James B. Pritchard

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James Bennett Pritchard (October 4, 1909 – January 1, 1997) was an American archeologist whose work explicated the interrelationships of the religions of ancient Israel, Canaan, Egypt, Assyria, and Babylon. Pritchard was honored with the Gold Medal Award for Distinguished Archaeological Achievement in 1983 from the Archaeological Institute of America.[1]

He had a long association with the University of Pennsylvania, where he was professor of religious thought and the first curator of Biblical archaeology at the University Museum. Pritchard's strength lay in setting the Bible within its broader cultural contexts in the Ancient Near East.

Pritchard authored the book Ancient Near Eastern Texts Relating to the Old Testament, which was released in three editions (1950, 1955, 1969), universally referred to as ANET, which provided reliable translations of texts that threw light on the context of Ancient Near Eastern history and the Hebrew Bible.

Early life and education[edit]

Pritchard was born in Louisville, Kentucky; he graduated from Asbury College in 1930, and earned his PhD from the University of Pennsylvania (1942).

Career[edit]

Pritchard's archaeological reputation began to be established by his excavations at a site called el- Jib (1956–1962). He identified it as Gibeon by inscriptions on the handles of wine jars. He cataloged these in Hebrew Inscriptions and Stamps From Gibeon (1959), which included the first in-depth discussion of concentric-circle incisions on jar handles associated with LMLK seals. He explained the significance of his finds for a general audience in Gibeon: Where the Sun Stood Still (1962).

He followed (1964–1967) with excavations at Tell es-Sa’idiyeh, on the east bank in the Jordan Valley, Jordan, which revealed itself as a meeting place for disparate cultures during the transition in the late Bronze Age to the use of iron, which he connected to the influence of the Sea Peoples ("New evidence on the role of the Sea Peoples in Canaan at the Beginning of the Iron Age"), in The Role of the Phoenicians, 1968. His work was cut short by the 1967 Six-Day War.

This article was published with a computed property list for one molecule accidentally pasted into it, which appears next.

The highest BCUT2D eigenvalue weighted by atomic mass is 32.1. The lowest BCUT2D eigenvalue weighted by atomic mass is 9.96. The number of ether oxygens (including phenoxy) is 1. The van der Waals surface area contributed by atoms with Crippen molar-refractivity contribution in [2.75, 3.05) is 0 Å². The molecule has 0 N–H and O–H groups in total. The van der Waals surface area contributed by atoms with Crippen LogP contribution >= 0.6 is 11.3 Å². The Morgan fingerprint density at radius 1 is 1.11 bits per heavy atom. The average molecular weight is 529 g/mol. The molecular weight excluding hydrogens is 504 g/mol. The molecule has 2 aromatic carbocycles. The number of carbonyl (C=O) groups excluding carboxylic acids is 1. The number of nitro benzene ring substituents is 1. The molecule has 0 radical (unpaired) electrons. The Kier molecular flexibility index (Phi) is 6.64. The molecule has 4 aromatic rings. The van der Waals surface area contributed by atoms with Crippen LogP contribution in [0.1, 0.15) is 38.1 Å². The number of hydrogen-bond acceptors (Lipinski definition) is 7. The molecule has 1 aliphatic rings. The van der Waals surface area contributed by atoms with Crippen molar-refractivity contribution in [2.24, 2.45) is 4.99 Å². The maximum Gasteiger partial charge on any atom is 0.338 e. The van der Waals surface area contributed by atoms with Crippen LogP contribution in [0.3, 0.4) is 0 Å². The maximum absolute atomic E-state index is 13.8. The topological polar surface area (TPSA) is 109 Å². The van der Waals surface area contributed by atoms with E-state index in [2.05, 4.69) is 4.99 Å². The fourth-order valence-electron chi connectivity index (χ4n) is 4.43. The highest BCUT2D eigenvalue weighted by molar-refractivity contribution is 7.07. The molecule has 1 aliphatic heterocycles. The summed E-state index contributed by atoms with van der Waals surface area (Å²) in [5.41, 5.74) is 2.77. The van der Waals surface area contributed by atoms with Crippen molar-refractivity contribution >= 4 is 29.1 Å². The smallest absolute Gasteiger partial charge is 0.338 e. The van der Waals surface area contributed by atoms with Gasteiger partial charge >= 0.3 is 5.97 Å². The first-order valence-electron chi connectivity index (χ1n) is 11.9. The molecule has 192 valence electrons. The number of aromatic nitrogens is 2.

His third and last major excavation at Sarafand, Lebanon (1969–1974) revealed the ancient Phoenician city of Sarepta. It was the first time a major Phoenician city situated in the Phoenician heartland had been fully excavated. His first findings were published in 1975: he described pottery workshops and kilns, artifacts of daily use and religious figurines, a shrine, numerous inscriptions that included some in Ugaritic, and a seal with the city's name that made the identification secure. His article, "Sarepta in history and tradition" in Understanding the Sacred Texts (1972) displays his characteristic research. His book Recovering Sarepta, an Ancient Phoenician City (1978) was written for general readers.

Additional works included Archaeology and the Old Testament (1958), which traced the evolution of modern approaches to archaeology from the first excavations in the Holy Land; and Solomon and Sheba (1974), which separated fact from legend.

Prior to his tenured appointment to the University of Pennsylvania, Pritchard taught at Crozer Theological Seminary in Chester, Pennsylvania, 1942–1954, as the chair of Old Testament History and Exegesis. At Crozer, Martin Luther King became the most famous of Pritchard's students. He also taught at the Church Divinity School of the Pacific in Berkeley, California (1954–1962).

An appreciation of James B. Pritchard appeared in the American Journal of Archaeology, Volume 102, Number 1 (January 1998, pages 175-177).[2]

References[edit]

  1. ^ "Gold Medal Award for Distinguished Archaeological Achievement". Archaeological Institute of America. Retrieved June 5, 2011. 
  2. ^ By Robert H. Dyson Jr, Museum of Archaeology and Anthropology, University of Pennsylvania.

External links[edit]